So as mentioned in the captions of the above two Instagram posts, I have a code good for 10% off either GA or VIP tickets (but not the Kids admission).  If you go to the ToTNLA page, click Buy Tickets, then the “Enter a Promotional Code” link, and use OFFALO10, you’ll save $11-$16 on your ticket!

And, if you’re free this weekend, Taste of the Nation Laguna Beach is taking place on Sunday, May 15th.  In addition to chefs Garcia and Morningstar, who are doing both events, Laguna Beach will also feature other notable LA chefs like Ben Ford (Ford Filling Station) and Walter Manzke (Republique).  Unfortunately, I don’t have a promo code for that event, but if you can afford to go to one or both events, you’ll be supporting an important cause and eating great food, a win-win!

11. May 2016 by The Offalo
Categories: Events and Festivals | Leave a comment

Taste of the Eastside 2016

RBTA at Taste of the Eastside 2016

Taste of the Eastside 2016 was a fun, intimate, lively event that took place at the Los Angeles River Center and Gardens.  Featuring restaurants and businesses from neighborhoods such as Atwater Village, DTLA, Los Feliz, Silver Lake, and more, Taste of the Eastside had a good variety of food, including a number of vegan and vegetarian options.

Some of my favorite bites were Ozu East Kitchen’s  fried tofu, Okipoki’s tuna poke, and RBTA’s grilled shrimp.

Other highlights included Madcapra’s falafel, My Vegan Gold’s “pork” with sticky rice, surprisingly, and for dessert, Pazzo Gelato’s frozen treats!

The event, which is in its sixth year, seem to run quite smoothly.  While the venue was crowded, the lines for individual booths were relatively short and quick.  Areas were defined for families to “picnic” and for kids to do activities.  It’s great that this was an all-ages event, with affordable tickets for kids ($8 for 2-12 year olds).  Scroll down for more from Taste of the Eastside 2016!

05. May 2016 by The Offalo
Categories: Events and Festivals | Leave a comment

Brunch at Redbird

Brunch at Redbird

Redbird started Sunday brunch service on April 24th, just in time for Mother’s Day, if you haven’t made a reservation yet.  Chef Neal Fraser‘s menu consists of such brunch staples as waffles, quiches, and fritattas, with nods to the South like biscuits and gravy, shrimp and grits, hoppin’ johns, and some international inspired dishes like Basque bake eggs and posole.  A variety of excellent baked goods by pastry chef Jashmine Corpuz are also available.

It was my family’s first time at Redbird, so we ordered a little bit of everything.  I had eyed a ca phe sua da-inspired cocktail called Good Morning Vietnam on the restaurant’s Instagram feed and knew I had to order it.  It was a great start, refreshing, bitter, not too sweet.

We started with some pastries including their Bostock that was somehow dense and light at the same time, and really, really good, as well as a Berliner doughnut with a simple but decadent milk chocolate pastry cream.

As an offal lover, two items on the menu caught my eye, the Foie Gras Torchon and the Scrapple side.  The former, which is listed as $26 on their brunch menu online, same as their dinner foie gras dish, was actually $19 for a decent portion of the liver, served sandwich-like with an English muffin.  It was as rich as you’d expect.  The later was an unexpected hit at the table, but mostly for the crispy pig ears sprinkled on top.  The actual scrapple itself was more headcheese based than liver, and reminded me more of a croquette.  Still delicious!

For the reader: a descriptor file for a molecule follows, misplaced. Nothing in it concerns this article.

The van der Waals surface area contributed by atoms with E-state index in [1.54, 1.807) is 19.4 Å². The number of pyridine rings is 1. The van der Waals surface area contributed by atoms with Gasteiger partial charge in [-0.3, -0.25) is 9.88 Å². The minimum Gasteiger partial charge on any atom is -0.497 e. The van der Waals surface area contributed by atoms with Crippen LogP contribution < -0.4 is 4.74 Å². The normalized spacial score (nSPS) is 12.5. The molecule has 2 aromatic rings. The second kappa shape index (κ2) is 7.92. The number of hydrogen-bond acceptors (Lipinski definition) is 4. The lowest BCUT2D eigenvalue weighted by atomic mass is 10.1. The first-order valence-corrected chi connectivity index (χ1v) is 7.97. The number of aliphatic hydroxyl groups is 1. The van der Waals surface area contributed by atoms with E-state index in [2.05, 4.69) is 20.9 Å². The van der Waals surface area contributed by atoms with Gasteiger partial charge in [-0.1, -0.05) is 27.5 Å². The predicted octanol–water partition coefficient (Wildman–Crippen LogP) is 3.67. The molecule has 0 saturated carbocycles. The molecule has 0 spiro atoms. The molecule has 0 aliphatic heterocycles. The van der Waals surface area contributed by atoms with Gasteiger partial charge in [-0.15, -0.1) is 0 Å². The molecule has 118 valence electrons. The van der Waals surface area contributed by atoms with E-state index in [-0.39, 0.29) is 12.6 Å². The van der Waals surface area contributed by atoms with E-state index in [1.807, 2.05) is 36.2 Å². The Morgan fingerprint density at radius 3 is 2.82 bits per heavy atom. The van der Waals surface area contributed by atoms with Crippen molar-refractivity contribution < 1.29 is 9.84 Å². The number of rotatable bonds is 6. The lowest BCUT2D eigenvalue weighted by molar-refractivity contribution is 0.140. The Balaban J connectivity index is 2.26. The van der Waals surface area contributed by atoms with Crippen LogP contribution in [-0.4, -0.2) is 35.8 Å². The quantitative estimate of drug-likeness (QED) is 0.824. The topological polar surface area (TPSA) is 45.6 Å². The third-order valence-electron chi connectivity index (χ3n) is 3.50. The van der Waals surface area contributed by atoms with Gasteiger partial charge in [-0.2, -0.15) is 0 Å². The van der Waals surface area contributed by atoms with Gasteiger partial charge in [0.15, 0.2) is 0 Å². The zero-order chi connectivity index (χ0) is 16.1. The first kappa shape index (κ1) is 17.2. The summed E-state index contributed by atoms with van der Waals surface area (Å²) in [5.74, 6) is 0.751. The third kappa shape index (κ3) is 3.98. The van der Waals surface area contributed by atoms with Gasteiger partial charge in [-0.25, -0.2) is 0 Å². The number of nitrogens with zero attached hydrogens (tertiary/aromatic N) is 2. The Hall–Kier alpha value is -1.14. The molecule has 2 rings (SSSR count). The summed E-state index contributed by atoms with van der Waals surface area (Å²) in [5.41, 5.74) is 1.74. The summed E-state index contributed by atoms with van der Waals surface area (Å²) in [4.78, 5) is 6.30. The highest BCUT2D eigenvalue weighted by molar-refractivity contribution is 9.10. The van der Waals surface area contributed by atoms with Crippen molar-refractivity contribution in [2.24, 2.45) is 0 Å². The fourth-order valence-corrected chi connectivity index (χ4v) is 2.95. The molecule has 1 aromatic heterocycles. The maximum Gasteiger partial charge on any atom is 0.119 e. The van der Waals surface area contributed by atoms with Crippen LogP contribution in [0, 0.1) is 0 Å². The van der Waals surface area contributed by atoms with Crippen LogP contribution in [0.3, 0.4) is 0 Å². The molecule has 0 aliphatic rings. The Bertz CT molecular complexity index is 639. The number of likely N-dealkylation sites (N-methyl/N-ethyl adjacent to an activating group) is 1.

For our main dishes, my wife had the Hopping John, while my younger daughter had the Posole.  I got a taste of each, and loved the posole, which I had tried at LA Loves Alex’s Lemonade last year.  The hoppin’ john seemed a little bland after the posole, but that may also be due to the fact that I didn’t try it until later, after my wife ate most of the ham.  D’oh!  The “fried egg” seemed more sous-vide poached, but my wife didn’t mind as the yolk had that perfect gel-like consistency that my wife loves.

My older daughter’s main was the Grilled Lamb Belly, served with some interesting Korean-Jewish fusion of kimchi and (sweet potato) latkes.  The lamb was very flavorful, and the bold flavors of the other ingredients paired well with it.  My main was the Basque Baked Eggs.  Like in my wife’s dish, the eggs were perfect for me, a little runnier than she’d prefer.  How did the restaurant know without asking?  ;-)  Anyway, I’d never had Basque baked eggs before but it reminded me of huevos rancheros or shakshuka and was packed with flavor.  Only complaint I had was that it needed more morcilla!

We ordered a panna cotta for dessert that was good, but unfortunately I didn’t get a great shot of it.  We thought we were done, but we got one unexpected dish!

My friend and fellow food blogger Julian of Food’s Eye View is actually working as a line cook at Redbird–his story is fascinating.  I told him I was coming for brunch, and he had wanted to send out a tripe dish for me, since I love offal (as if you didn’t know that about me).

Chef Neal Fraser actually came out and told me this earlier in the meal–he was making his way around the dining room chatting with customers during this first brunch service–but said that they weren’t able to prepare it.  But somehow they pulled it off and served the dish after dessert!  To me, this was a better way to end the meal!

Overall, my whole family thought the meal was excellent.  None of us picked the more staid brunch dishes, though based on the dishes we had, I’m sure those would have been delicious too.  The dining room was near-full the entire time we were there, and service ran fairly smoothly.  Redbird was already open for weekday lunches, so Sunday brunch isn’t that much of a departure, but still glad to see the high quality of execution from the get-go.

One thing I didn’t mention was the space, which I didn’t take any pictures of, but it’s a beautiful, and more importantly for photography, bright space during the day at least.  Would definitely like to come back for dinner sometime.  If you’re looking for a Mother’s Day brunch spot, and they still have space, grab it!  Otherwise, definitely try them on another Sunday!

29. April 2016 by The Offalo
Categories: American, Brunch | Leave a comment